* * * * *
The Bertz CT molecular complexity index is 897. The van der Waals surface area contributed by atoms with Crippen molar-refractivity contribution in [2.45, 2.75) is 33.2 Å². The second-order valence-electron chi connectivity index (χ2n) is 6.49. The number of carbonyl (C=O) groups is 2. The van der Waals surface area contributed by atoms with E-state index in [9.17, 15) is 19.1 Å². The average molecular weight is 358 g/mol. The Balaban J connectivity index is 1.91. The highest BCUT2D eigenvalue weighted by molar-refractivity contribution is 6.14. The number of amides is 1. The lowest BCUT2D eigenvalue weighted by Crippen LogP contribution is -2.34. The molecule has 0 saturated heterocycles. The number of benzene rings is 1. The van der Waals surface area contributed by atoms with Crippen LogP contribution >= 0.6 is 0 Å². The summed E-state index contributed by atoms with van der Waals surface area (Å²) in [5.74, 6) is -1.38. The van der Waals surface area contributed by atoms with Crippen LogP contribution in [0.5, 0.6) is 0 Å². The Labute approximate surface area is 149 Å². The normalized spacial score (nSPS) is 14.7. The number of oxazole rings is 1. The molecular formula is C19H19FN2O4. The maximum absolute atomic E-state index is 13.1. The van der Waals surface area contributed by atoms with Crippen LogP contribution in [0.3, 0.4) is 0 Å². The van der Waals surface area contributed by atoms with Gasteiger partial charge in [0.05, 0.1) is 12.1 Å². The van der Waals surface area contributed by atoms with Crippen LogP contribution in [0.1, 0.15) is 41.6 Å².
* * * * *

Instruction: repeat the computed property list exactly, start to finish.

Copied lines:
The Bertz CT molecular complexity index is 897. The van der Waals surface area contributed by atoms with Crippen molar-refractivity contribution in [2.45, 2.75) is 33.2 Å². The second-order valence-electron chi connectivity index (χ2n) is 6.49. The number of carbonyl (C=O) groups is 2. The van der Waals surface area contributed by atoms with E-state index in [9.17, 15) is 19.1 Å². The average molecular weight is 358 g/mol. The Balaban J connectivity index is 1.91. The highest BCUT2D eigenvalue weighted by molar-refractivity contribution is 6.14. The number of amides is 1. The lowest BCUT2D eigenvalue weighted by Crippen LogP contribution is -2.34. The molecule has 0 saturated heterocycles. The number of benzene rings is 1. The van der Waals surface area contributed by atoms with Crippen LogP contribution >= 0.6 is 0 Å². The summed E-state index contributed by atoms with van der Waals surface area (Å²) in [5.74, 6) is -1.38. The van der Waals surface area contributed by atoms with Crippen LogP contribution in [0.5, 0.6) is 0 Å². The Labute approximate surface area is 149 Å². The normalized spacial score (nSPS) is 14.7. The number of oxazole rings is 1. The molecular formula is C19H19FN2O4. The maximum absolute atomic E-state index is 13.1. The van der Waals surface area contributed by atoms with Crippen LogP contribution in [0.3, 0.4) is 0 Å². The van der Waals surface area contributed by atoms with Gasteiger partial charge in [0.05, 0.1) is 12.1 Å². The van der Waals surface area contributed by atoms with Crippen LogP contribution in [0.1, 0.15) is 41.6 Å².